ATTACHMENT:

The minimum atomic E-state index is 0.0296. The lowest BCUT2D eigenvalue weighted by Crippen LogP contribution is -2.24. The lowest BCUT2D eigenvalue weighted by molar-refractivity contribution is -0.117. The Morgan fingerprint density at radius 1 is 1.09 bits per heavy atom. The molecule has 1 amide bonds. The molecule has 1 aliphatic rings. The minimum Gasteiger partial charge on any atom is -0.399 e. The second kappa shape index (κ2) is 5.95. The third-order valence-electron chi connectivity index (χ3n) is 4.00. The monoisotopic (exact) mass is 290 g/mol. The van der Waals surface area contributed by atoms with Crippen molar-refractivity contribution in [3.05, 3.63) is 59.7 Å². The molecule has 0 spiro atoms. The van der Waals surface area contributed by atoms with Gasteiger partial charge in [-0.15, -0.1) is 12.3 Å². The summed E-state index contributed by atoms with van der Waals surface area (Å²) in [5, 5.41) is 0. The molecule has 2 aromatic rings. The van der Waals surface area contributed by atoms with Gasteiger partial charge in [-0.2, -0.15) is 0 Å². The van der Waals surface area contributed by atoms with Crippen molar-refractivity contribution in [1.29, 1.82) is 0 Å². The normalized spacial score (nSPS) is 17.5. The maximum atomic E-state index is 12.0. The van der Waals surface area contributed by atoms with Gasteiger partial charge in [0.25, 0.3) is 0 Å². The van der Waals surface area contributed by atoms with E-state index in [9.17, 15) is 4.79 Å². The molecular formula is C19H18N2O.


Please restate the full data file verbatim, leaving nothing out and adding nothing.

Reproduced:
The minimum atomic E-state index is 0.0296. The lowest BCUT2D eigenvalue weighted by Crippen LogP contribution is -2.24. The lowest BCUT2D eigenvalue weighted by molar-refractivity contribution is -0.117. The Morgan fingerprint density at radius 1 is 1.09 bits per heavy atom. The molecule has 1 amide bonds. The molecule has 1 aliphatic rings. The minimum Gasteiger partial charge on any atom is -0.399 e. The second kappa shape index (κ2) is 5.95. The third-order valence-electron chi connectivity index (χ3n) is 4.00. The monoisotopic (exact) mass is 290 g/mol. The van der Waals surface area contributed by atoms with Crippen molar-refractivity contribution in [3.05, 3.63) is 59.7 Å². The molecule has 0 spiro atoms. The van der Waals surface area contributed by atoms with Gasteiger partial charge in [-0.15, -0.1) is 12.3 Å². The summed E-state index contributed by atoms with van der Waals surface area (Å²) in [5, 5.41) is 0. The molecule has 2 aromatic rings. The van der Waals surface area contributed by atoms with Gasteiger partial charge in [-0.2, -0.15) is 0 Å². The van der Waals surface area contributed by atoms with Crippen molar-refractivity contribution in [1.29, 1.82) is 0 Å². The normalized spacial score (nSPS) is 17.5. The maximum atomic E-state index is 12.0. The van der Waals surface area contributed by atoms with Gasteiger partial charge in [0.25, 0.3) is 0 Å². The van der Waals surface area contributed by atoms with E-state index in [9.17, 15) is 4.79 Å². The molecular formula is C19H18N2O.